Borrowing from the World Bank not only makes economic sense for China but it also benefits the World Bank.
If they win in the 2020 U.S. presidential elections, could the Democrats improve the mangled relationship between the United States and China? Here is a playbook for a better approach.
China is trying to repave the road to international development by emphasizing commercial ventures instead of handouts. But there have been plenty of bumps along the way.
Rather than pursuing a bilateral solution, a wider forum is needed to discuss technology transfer in an era of rising global techno-nationalism.
The world’s two largest economies are locked in competition. What drives their different narratives, and how should they avoid a larger confrontation?
While frictions between the United States and China in the areas of trade, investment, and technology development are certainly important, in fact the most critical driver of potential instability between Washington and Beijing consists of clashing security perceptions and policies.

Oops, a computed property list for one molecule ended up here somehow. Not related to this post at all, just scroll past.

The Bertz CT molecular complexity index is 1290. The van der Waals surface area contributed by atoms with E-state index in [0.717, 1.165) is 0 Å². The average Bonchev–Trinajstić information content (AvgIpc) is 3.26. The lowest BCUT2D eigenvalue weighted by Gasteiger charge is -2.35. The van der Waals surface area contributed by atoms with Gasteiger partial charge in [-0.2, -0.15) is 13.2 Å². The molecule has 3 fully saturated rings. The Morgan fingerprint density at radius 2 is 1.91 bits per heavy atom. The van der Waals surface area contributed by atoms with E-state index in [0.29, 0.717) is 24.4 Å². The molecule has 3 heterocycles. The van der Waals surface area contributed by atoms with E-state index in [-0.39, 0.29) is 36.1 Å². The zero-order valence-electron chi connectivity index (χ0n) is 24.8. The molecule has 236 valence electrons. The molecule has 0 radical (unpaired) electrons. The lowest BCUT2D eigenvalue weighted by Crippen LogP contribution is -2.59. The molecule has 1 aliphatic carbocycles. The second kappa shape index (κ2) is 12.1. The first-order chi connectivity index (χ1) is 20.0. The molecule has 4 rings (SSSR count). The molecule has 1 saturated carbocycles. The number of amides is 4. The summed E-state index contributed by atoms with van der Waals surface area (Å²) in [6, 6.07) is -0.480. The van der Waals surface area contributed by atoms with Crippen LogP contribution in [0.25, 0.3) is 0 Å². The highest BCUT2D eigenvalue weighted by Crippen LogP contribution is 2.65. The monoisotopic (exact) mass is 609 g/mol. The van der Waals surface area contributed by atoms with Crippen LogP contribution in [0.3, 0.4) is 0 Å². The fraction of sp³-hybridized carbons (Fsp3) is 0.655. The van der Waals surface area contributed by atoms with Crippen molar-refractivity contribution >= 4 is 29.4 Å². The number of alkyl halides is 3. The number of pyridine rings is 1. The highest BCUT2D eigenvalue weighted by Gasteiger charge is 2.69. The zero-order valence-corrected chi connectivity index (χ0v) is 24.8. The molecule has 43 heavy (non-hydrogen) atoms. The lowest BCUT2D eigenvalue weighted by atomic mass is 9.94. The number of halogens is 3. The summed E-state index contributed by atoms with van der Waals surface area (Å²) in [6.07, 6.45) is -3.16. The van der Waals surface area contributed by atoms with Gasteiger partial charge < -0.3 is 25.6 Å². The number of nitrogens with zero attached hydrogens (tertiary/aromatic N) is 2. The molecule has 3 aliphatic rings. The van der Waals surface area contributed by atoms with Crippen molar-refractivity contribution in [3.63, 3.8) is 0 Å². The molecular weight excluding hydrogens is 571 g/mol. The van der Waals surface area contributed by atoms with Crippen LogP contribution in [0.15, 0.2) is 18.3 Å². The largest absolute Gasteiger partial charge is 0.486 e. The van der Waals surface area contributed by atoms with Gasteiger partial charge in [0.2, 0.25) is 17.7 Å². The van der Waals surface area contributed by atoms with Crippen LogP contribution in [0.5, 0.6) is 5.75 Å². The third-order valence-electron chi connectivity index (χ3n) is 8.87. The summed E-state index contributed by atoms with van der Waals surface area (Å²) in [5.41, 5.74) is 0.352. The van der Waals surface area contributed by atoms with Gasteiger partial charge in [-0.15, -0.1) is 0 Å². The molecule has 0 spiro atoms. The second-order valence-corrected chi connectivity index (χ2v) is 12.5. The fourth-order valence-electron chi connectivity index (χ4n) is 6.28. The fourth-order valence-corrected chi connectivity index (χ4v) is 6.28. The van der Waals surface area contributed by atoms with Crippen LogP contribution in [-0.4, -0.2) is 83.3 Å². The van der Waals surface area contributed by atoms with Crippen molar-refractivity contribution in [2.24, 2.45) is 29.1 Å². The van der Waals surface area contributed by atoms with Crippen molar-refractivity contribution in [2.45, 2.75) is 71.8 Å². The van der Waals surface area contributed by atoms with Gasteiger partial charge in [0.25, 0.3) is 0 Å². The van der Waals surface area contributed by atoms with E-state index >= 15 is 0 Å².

The decision to remain in the General Security of Military Information Agreement, or GSOMIA, represents a step in the right direction when South Korea, Japan, and their ally the United States face significant obstacles from China and North Korea to maintaining stability in the region.
November brought about a variety of setbacks for Japan related to North Korea. For Japan, close partnership and policy coordination with the United States is vital to managing this challenge.
In receiving the French president, Chinese leadership has shown it is willing to develop long-term relations with the most important Western countries, including those in Europe that have been at the core of the EU’s new China strategy.
Technonationalists, whatever their nationality, take a strategic view of industry and technology. They view it as fundamental to national security and economic competitiveness and take on faith that economic policies must have strategic underpinnings.